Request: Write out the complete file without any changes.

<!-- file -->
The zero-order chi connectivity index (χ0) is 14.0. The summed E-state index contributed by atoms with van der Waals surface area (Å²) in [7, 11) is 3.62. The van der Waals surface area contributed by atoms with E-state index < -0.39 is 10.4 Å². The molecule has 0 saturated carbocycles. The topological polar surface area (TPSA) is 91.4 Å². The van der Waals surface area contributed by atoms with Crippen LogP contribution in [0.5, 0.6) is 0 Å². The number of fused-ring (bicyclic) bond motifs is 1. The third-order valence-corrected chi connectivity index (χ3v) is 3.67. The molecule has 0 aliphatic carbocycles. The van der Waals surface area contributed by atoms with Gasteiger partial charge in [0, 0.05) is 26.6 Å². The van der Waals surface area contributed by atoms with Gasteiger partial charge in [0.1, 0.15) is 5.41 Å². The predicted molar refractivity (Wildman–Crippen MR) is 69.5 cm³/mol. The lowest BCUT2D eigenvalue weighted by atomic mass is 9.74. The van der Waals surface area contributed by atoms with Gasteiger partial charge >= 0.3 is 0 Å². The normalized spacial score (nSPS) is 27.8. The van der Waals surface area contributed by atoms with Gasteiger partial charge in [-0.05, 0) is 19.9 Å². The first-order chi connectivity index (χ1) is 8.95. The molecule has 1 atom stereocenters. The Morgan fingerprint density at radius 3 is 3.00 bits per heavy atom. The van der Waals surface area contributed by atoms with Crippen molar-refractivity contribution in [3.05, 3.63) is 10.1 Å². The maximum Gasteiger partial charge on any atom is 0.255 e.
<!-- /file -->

The zero-order chi connectivity index (χ0) is 14.0. The summed E-state index contributed by atoms with van der Waals surface area (Å²) in [7, 11) is 3.62. The van der Waals surface area contributed by atoms with E-state index < -0.39 is 10.4 Å². The molecule has 0 saturated carbocycles. The topological polar surface area (TPSA) is 91.4 Å². The van der Waals surface area contributed by atoms with Crippen LogP contribution in [0.5, 0.6) is 0 Å². The number of fused-ring (bicyclic) bond motifs is 1. The third-order valence-corrected chi connectivity index (χ3v) is 3.67. The molecule has 0 aliphatic carbocycles. The van der Waals surface area contributed by atoms with Gasteiger partial charge in [0, 0.05) is 26.6 Å². The van der Waals surface area contributed by atoms with Gasteiger partial charge in [0.1, 0.15) is 5.41 Å². The predicted molar refractivity (Wildman–Crippen MR) is 69.5 cm³/mol. The lowest BCUT2D eigenvalue weighted by atomic mass is 9.74. The van der Waals surface area contributed by atoms with Gasteiger partial charge >= 0.3 is 0 Å². The normalized spacial score (nSPS) is 27.8. The van der Waals surface area contributed by atoms with Gasteiger partial charge in [-0.05, 0) is 19.9 Å². The first-order chi connectivity index (χ1) is 8.95. The molecule has 1 atom stereocenters. The Morgan fingerprint density at radius 3 is 3.00 bits per heavy atom. The van der Waals surface area contributed by atoms with Crippen molar-refractivity contribution in [3.05, 3.63) is 10.1 Å². The maximum Gasteiger partial charge on any atom is 0.255 e.